The Employment-Based Fifth Preference (EB-5) Immigrant Investor Program grants non-Americans and their immediate family members (spouse and children under the age of 21) permanent residency in the United States and the path to U.S. citizenship. To apply, an immigrant investor must invest at least $1 million in a commercial enterprise and create a minimum of 10 direct U.S. jobs in the process. If the investment is made in a specially designated “targeted employment area” (TEA) suffering from high unemployment or economic crisis, then the immigrant investor is required to invest only $500,000 and create 10 direct jobs. The immigrant investor and his/her family are then issued a “conditional green card” to immigrate to the United States. After two years, the conditional status is removed upon a showing that the investment created at least 10 full-time permanent jobs for U.S. workers and "unconditional" or permanent green cards are issued.
To simplify the program for foreign investors and allow for more efficient investment, the United States Citizenship and Immigration Services (USCIS) has designated certain areas throughout the country as “Regional Centers.” Regional centers are operated by independent investment companies that generally pool individual investments into real estate and business opportunities to diversify their investment risk.
An immigrant who invests in a USCIS designated Regional Center must still invest $500,000 and demonstrate the creation of at least 10 direct or indirect jobs after two years. However, the immigrant is not required to live in the Regional Center, but can choose to reside anywhere in the United States, and moreover, is not required to “run” a business, though will still maintain an active role in determining policy and operations of the investment project(s). Often for a fee, the independent investment companies at the various regional centers maintain the investments, and provide the information needed to demonstrate the creation of at least 10 direct/indirect jobs when the immigrant investor seeks to remove the conditional status on his/her green card.
Our immigration attorneys are recognized for their expertise in the EB-5 Immigrant Investor visa area. They have years of experience assisting U.S.-based companies in obtaining Regional Center certification from USCIS to allow them to accept investments from foreign nationals seeking U.S. residency under the investor visa program, while ensuring full compliance with U.S. securities laws and reporting requirements. They regularly represent individual foreign nationals seeking U.S. permanent residency under the program. In addition, our banking and financial services attorneys represent EB-5 qualified entities in structuring, negotiating and closing EB-5 financings and investments secured by real estate, equipment and other assets.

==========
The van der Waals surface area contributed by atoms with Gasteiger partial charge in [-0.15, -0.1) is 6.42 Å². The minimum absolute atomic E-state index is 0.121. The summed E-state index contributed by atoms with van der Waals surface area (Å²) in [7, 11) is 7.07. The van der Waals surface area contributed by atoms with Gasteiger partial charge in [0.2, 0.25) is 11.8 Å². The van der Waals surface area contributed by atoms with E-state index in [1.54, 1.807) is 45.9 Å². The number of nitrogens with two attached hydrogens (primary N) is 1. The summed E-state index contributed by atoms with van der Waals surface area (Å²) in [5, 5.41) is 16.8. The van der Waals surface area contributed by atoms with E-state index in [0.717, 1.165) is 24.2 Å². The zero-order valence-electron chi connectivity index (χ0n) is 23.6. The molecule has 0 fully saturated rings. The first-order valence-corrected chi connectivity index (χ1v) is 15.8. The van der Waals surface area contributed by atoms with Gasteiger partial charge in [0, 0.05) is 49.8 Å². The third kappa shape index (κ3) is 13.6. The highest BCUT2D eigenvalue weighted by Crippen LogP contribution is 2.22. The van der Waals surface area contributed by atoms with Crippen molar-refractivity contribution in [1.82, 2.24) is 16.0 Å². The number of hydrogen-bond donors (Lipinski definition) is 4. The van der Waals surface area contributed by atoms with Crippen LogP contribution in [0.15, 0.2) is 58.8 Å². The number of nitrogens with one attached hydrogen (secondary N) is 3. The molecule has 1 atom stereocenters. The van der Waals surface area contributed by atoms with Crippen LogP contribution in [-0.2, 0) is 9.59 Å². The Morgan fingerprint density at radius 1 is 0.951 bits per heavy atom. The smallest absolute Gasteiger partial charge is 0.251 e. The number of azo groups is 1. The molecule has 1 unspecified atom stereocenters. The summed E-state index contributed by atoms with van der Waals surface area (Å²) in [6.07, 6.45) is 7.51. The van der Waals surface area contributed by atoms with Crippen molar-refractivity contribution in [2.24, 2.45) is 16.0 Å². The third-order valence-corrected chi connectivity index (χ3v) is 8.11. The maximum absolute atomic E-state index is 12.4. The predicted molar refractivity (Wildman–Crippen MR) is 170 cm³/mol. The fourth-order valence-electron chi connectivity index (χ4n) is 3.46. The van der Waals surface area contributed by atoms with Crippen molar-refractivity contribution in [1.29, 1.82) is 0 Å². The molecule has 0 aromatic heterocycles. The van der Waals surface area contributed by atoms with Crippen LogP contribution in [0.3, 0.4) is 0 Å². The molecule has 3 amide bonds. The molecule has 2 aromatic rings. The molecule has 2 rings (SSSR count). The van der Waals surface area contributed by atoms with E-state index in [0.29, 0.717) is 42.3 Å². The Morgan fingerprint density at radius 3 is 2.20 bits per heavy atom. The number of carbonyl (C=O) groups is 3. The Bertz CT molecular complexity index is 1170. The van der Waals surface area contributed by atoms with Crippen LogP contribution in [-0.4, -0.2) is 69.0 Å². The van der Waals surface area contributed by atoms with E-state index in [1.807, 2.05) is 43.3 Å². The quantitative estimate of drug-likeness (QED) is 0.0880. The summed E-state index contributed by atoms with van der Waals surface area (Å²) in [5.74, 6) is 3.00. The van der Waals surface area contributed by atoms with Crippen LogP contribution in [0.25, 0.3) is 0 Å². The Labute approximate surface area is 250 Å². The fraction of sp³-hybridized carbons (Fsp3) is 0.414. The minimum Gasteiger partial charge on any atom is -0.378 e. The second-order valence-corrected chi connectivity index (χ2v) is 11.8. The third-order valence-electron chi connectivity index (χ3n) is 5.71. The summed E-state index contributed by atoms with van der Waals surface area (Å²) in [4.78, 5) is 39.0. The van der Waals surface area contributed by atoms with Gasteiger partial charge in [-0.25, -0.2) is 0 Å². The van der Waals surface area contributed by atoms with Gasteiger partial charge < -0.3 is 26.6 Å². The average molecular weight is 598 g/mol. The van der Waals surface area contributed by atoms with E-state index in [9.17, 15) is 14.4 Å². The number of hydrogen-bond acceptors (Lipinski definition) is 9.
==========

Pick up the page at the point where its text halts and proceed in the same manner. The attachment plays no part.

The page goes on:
Specific examples of our EB-5 experience include:
If you are interested in learning more about this program, contact us (hyperlink) to set up an appointment and come in to discuss.
Yes. Ten thousand immigrant visas per year are available to qualified individuals seeking permanent resident status on the basis of their engagement in a new commercial enterprise. This visa is commonly referred to as the EB-5 investor visa.
There are two ways to invest in the U.S. under this program:
Obtaining lawful permanent resident (LPR) status is a three-part process:
An individual may file a I-526 petition if they live abroad or are already in the U.S. The I-526 petition process remains the same. If, however, you are already in the U.S. after the I-526 is approved, you may then file an I-485 Application for Adjustment of Status to Permanent Resident, as opposed to filing for a visa with your local U.S. consulate. If you are not yet in the U.S., you must file for an immigrant visa with your local U.S. consulate. We can advise you more specifically on the process in a direct consultation.
Yes, an applicant for conditional or permanent residence to the U.S. must intend to immigrate to the U.S. and maintain as their primary residence a home in the United States.
A conditional or permanent resident is entitled to travel freely for less than six months at a time outside of the United States. If such an individual needs to be outside of the U.S. for more than six months, he/she may apply (up to three times) for a travel permit that is good for two years. This travel permit establishes that the resident is not abandoning U.S. residency despite the extended absence. However, time spent outside of U.S. is counted against the 30-month physical presence requirement for citizenship.
A qualifying immigrant investor is eligible to sponsor his/her immediate family, which includes a spouse and all children under the age of 21 years old. All members of the immediate family are granted conditional permanent residency upon approval of the I-526, and all are eligible to apply to remove the conditions after two years.
While a child who is 21 years old, or over, cannot apply for residency under the parent’s immigrant investment application, a parent may gift that child the required investment funds in order for the child to apply individually as an immigrant investor.
There are filing/application fees, legal fees and investment management fees if an immigrant invests in a regional center. The current filing/application fees are:
|I-485 Adjustment of Status
(if already in the U.S.)
|$1,225 (includes biometrics) per individual ($750 or $1,140 for applicants under 14)|
|Visa Application Fees
(if outside the U.S.)
|$345 visa application fee, plus $220 USCIS fee|
|I-829 Application to Remove
Conditional Status after Two Years
|$3,750 for primary applicant only, plus $85 biometric fee for each dependent|
Legal fees are based on family size. Please contact us directly for more information.